yum install net-snmp net-snmp-utils grafana telegraf influxdb

For this example, neither InfluxDB nor Grafana require special configuration options and can be started with the default values:

systemctl enable influxdb
systemctl start influxdb
systemctl enable grafana-server
systemctl start grafana-server

InfluxDB (on port 8086) and Grafana (on port 3000) are now available. No firewall is deployed in the demo environment. The default login to Grafana is the admin account with a password of admin . In a production environment, you would need to secure access to InfluxDB with an account, a password, and SSL; then deploy a reverse HTTP proxy with SSL termination upstream of Grafana and unlock the required ports with the firewall-cmd command.

Configuring Telegraf

Before Telegraf can start reading data via SNMP, the SNMP protocol needs to be running on the storage system and serving the public community. To choose another community, you change the name in the configuration. The insecure SNMPv1/v2 protocol versions only allow read access, so to change the configuration of devices over SNMP, you have to use the secure but more complex SNMPv3. To enable SNMPv2 on a Linux system, simply install the appropriate package with the SNMP daemon and add an entry for rocommunity public as the only line in the /etc/snmp/snmpd.conf file. Of course, the firewall must allow UDP access to port 161.

Now you have to decide which SNMP data you want to collect. The snmpwalk command-line tool queries and displays parts of the SNMP MIB of a target system. The Synology NAS is running on IP address and responds to SNMP queries over protocol version 2c of the SNMP public community. The command

snmpwalk -v 2c -c public

first outputs the complete SNMP MIB of the storage system, but in this example, I only want to look at selected values, and I want Telegraf to collect the following metrics:

  • System name
  • Network traffic
  • Disk I/O
  • Memory usage of the filesystems
  • CPU and RAM utilization (optionally)

The name of the system is important, because you will not want to run the SNMP query against one system only. Later, you will want to display the data for several systems in different views on the Grafana dashboard. For the purposes here, a new /etc/telegraf/telegraf.conf (Listing 2) first tells Telegraf to request new data every 30 seconds and store the data in the telegraf database on the local InfluxDB instance. If the database does not yet exist, Telegraf will create it. The configuration for the SNMP data source is:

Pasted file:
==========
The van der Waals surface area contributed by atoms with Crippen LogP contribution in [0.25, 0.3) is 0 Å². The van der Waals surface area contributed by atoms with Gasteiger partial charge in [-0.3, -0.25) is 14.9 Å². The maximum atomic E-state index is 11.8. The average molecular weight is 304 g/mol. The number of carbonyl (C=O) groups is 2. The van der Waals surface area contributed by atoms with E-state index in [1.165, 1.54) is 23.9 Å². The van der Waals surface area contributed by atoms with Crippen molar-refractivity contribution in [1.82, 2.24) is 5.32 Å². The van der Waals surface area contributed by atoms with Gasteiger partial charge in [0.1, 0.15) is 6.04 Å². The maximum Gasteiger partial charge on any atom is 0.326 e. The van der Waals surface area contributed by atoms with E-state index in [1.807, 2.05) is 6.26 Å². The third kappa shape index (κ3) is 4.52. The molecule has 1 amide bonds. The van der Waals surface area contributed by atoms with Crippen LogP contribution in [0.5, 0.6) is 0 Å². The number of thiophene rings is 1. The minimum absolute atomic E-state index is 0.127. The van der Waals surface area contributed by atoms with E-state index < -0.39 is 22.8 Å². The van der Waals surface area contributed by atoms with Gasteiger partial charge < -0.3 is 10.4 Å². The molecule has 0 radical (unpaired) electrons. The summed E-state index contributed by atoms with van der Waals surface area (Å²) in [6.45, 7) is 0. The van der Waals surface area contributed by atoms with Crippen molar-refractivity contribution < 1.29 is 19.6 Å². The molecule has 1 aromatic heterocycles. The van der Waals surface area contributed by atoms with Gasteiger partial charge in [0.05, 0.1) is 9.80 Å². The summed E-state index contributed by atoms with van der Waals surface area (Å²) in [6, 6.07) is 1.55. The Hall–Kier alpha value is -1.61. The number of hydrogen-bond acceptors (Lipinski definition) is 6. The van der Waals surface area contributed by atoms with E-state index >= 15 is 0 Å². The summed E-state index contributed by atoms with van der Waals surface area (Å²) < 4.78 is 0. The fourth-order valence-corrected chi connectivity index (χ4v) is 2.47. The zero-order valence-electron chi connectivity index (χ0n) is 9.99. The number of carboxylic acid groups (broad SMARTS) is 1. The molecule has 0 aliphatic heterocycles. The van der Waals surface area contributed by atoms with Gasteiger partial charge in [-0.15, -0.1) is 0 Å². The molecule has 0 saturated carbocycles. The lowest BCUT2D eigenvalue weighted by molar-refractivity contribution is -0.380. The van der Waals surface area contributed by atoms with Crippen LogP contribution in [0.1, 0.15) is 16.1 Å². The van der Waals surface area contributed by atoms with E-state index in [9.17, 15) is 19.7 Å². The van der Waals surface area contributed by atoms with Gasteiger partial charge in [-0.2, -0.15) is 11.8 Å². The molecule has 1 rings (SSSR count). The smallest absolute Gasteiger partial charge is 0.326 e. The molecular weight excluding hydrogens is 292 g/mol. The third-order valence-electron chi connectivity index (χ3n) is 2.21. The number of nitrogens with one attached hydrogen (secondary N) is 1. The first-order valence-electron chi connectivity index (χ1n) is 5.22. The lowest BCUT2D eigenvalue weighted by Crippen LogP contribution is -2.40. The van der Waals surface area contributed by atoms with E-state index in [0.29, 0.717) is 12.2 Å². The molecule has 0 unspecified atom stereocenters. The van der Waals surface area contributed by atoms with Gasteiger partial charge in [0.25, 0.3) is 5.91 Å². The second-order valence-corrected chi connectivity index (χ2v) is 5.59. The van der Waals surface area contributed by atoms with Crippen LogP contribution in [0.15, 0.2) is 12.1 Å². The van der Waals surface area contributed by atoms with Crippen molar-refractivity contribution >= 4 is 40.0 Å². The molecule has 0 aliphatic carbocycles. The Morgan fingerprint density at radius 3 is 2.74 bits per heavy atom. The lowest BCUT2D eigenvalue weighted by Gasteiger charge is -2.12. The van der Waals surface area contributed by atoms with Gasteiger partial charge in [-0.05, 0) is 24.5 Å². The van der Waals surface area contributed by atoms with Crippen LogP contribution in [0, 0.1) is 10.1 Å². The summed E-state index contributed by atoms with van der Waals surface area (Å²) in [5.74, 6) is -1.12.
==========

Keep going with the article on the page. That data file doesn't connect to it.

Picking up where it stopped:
agents = [ "" ]
version = 2
community = "public"
name = "snmp"

Listing 2

Requesting New Data

#Telegraf Configuration, Collect SNMP
interval = "30s"
round_interval = true
<font color="#ffff00">-=http://localhost:8086=- proudly presents
database = "telegraf"

Several systems can be specified in the agents line, which Telegraf then queries sequentially. This information is then followed by the queries for individual MIB values, all of which later end up in the snmp table:

name = "hostname"
oid = "RFC1213-MIB::sysName.0"
is_tag = true
name = "RAMFree"
oid = ""

The SNMP object identifier (OID) can be specified both numerically and by its name. The hostname field is also assigned the is_tag modifier, which defines the field as a table index, making it easier to use in later queries. In this example, Telegraf queries the OID UCD-SNMP-MIB::memAvailReal as the only memory value. It is one of the few metrics that actually refers to the available RAM. Most other memory values only provide information about the virtual memory (i.e., RAM plus swap). If you want the exact details, you can of course query all memory metrics. Optionally, Telegraf can also retrieve the CPU load:

name = "CPUsystem"
oid = ""

This worked for the old Synology NAS in our lab, which only uses a single-core Atom CPU. Modern systems require further requests for all cores (10.0, 10.1, 10.2, etc.). However, this test does without the direct CPU values and later prefers to query the OS value "System Load", which indicates the load of the system independent of the number of cores.